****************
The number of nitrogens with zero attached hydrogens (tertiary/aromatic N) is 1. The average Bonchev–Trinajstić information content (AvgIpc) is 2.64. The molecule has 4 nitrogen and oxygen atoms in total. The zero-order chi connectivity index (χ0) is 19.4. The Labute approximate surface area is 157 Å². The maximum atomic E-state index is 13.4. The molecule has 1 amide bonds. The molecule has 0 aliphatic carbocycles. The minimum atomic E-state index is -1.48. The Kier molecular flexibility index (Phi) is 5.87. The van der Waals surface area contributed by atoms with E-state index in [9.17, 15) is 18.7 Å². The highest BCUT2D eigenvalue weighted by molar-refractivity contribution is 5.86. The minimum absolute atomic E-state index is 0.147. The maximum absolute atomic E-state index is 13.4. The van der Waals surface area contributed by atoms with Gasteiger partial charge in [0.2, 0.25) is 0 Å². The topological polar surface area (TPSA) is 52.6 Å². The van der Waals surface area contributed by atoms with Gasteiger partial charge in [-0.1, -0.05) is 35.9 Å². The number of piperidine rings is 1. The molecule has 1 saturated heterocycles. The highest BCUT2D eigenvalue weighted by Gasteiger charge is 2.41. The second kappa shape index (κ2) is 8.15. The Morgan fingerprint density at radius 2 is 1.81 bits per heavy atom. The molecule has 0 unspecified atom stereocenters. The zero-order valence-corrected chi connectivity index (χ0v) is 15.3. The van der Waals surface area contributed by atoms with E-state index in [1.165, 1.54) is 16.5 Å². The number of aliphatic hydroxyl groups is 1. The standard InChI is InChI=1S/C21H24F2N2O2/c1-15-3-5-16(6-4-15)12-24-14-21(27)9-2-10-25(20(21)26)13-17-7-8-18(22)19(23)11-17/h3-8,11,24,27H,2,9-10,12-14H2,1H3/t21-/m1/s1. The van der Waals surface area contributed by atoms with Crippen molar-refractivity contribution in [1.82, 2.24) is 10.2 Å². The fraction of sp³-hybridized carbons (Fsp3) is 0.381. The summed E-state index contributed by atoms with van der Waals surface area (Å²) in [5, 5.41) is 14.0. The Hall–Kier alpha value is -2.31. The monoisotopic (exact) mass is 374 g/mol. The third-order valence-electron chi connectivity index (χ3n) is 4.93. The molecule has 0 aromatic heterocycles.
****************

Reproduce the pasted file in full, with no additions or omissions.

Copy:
The number of nitrogens with zero attached hydrogens (tertiary/aromatic N) is 1. The average Bonchev–Trinajstić information content (AvgIpc) is 2.64. The molecule has 4 nitrogen and oxygen atoms in total. The zero-order chi connectivity index (χ0) is 19.4. The Labute approximate surface area is 157 Å². The maximum atomic E-state index is 13.4. The molecule has 1 amide bonds. The molecule has 0 aliphatic carbocycles. The minimum atomic E-state index is -1.48. The Kier molecular flexibility index (Phi) is 5.87. The van der Waals surface area contributed by atoms with E-state index in [9.17, 15) is 18.7 Å². The highest BCUT2D eigenvalue weighted by molar-refractivity contribution is 5.86. The minimum absolute atomic E-state index is 0.147. The maximum absolute atomic E-state index is 13.4. The van der Waals surface area contributed by atoms with Gasteiger partial charge in [0.2, 0.25) is 0 Å². The topological polar surface area (TPSA) is 52.6 Å². The van der Waals surface area contributed by atoms with Gasteiger partial charge in [-0.1, -0.05) is 35.9 Å². The number of piperidine rings is 1. The molecule has 1 saturated heterocycles. The highest BCUT2D eigenvalue weighted by Gasteiger charge is 2.41. The second kappa shape index (κ2) is 8.15. The Morgan fingerprint density at radius 2 is 1.81 bits per heavy atom. The molecule has 0 unspecified atom stereocenters. The zero-order valence-corrected chi connectivity index (χ0v) is 15.3. The van der Waals surface area contributed by atoms with E-state index in [1.165, 1.54) is 16.5 Å². The number of aliphatic hydroxyl groups is 1. The standard InChI is InChI=1S/C21H24F2N2O2/c1-15-3-5-16(6-4-15)12-24-14-21(27)9-2-10-25(20(21)26)13-17-7-8-18(22)19(23)11-17/h3-8,11,24,27H,2,9-10,12-14H2,1H3/t21-/m1/s1. The van der Waals surface area contributed by atoms with Crippen molar-refractivity contribution in [1.82, 2.24) is 10.2 Å². The fraction of sp³-hybridized carbons (Fsp3) is 0.381. The summed E-state index contributed by atoms with van der Waals surface area (Å²) in [5, 5.41) is 14.0. The Hall–Kier alpha value is -2.31. The monoisotopic (exact) mass is 374 g/mol. The third-order valence-electron chi connectivity index (χ3n) is 4.93. The molecule has 0 aromatic heterocycles.